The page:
For some ancient peoples, salt itself became a valued currency. And until further discoveries of salt mines revealed the ubiquitous presence of salt around the world, wars were fought over limited known supplies. Today, about half of our salt comes from evaporated brine water from the sea. Elsewhere, salt mines, the remnants of ancient, dried-up salty seas, provide seemingly inexhaustible pockets of the mineral.
In Japan, the preserving quality of salt took on a more spiritual quality. Even today, before sumo wrestlers step into the ring, a handful of salt is tossed into the circle as a symbolic act of purification. Some competitors will sprinkle salt on their bodies as a means of protection. This tradition stretches back to the origins of the Shinto religion, which considered salt and water purifying elements.
In March, Japanese artist Motoi Yamamoto visited Westminster College in Salt Lake City where he created a temporary salt-art installation (using Morton salt) that will remain in the Meldrum Science Center for viewing until April 12 when it will be swept up and taken to the “sea,” tossed back to the Great Salt Lake.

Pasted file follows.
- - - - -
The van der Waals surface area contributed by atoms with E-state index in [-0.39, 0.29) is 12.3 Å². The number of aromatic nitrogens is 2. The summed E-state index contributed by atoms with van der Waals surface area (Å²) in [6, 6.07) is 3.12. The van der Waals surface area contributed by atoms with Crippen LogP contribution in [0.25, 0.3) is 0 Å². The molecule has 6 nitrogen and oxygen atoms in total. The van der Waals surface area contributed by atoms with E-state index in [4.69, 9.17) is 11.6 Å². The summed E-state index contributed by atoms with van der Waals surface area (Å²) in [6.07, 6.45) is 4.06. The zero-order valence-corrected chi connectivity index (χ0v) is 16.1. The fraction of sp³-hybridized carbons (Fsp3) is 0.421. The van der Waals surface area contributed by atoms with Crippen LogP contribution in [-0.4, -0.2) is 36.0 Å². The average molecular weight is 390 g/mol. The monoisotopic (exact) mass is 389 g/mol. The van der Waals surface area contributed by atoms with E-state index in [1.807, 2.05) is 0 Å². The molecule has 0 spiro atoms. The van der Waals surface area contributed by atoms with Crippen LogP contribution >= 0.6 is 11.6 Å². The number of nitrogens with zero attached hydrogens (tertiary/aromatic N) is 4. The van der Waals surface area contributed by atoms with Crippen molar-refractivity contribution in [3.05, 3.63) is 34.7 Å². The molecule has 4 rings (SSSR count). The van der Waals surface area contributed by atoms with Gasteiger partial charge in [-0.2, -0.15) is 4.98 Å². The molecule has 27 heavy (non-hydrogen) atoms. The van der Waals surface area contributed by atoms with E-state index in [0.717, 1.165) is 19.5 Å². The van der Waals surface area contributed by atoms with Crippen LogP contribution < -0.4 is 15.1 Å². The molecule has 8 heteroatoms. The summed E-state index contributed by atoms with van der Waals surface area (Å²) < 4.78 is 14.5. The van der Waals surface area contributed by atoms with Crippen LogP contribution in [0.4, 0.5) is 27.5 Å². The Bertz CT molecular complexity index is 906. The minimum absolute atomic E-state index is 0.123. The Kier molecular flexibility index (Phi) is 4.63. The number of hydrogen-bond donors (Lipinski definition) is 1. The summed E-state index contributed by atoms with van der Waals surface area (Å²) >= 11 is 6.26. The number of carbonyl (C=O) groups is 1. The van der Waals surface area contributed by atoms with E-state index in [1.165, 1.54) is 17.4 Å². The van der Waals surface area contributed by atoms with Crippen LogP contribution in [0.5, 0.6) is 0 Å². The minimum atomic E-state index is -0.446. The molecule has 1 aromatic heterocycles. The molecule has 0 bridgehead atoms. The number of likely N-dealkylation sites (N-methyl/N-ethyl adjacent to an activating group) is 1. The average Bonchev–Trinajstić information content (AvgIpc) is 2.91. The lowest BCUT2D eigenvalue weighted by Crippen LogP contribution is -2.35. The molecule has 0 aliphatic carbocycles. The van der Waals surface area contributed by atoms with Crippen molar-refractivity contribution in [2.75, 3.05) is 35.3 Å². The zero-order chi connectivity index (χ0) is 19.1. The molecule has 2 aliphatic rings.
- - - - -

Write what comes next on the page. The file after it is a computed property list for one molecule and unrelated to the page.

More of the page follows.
Yamamoto began using salt as the medium for his art after the death of his sister who passed away from cancer. Delicate, organic, his works demonstrate the transitory nature of life and, as they are each swept up and returned to the sea, its impermanence. Each piece that Yamamoto creates is dedicated to his sister.
Though the concepts of purification and art with salt are new to the western world, we are no less obsessed with it. Recently, salt has earned among certain foodies an aesthetic status, considered exotic as well as beautiful. These days, salt is pressed and dried and formed into all shapes and sizes from pyramids to rough granules. Its colors include pink, grey, black and crystal white. Mark Bitterman, perhaps the most famous salt snob and author of Salted: A Manifesto, rails against Kosher salt calling it “a processed food, with all mineral and moisture qualities intrinsic to real salt stripped away, and with a crystal structure fabricated by automated processes.”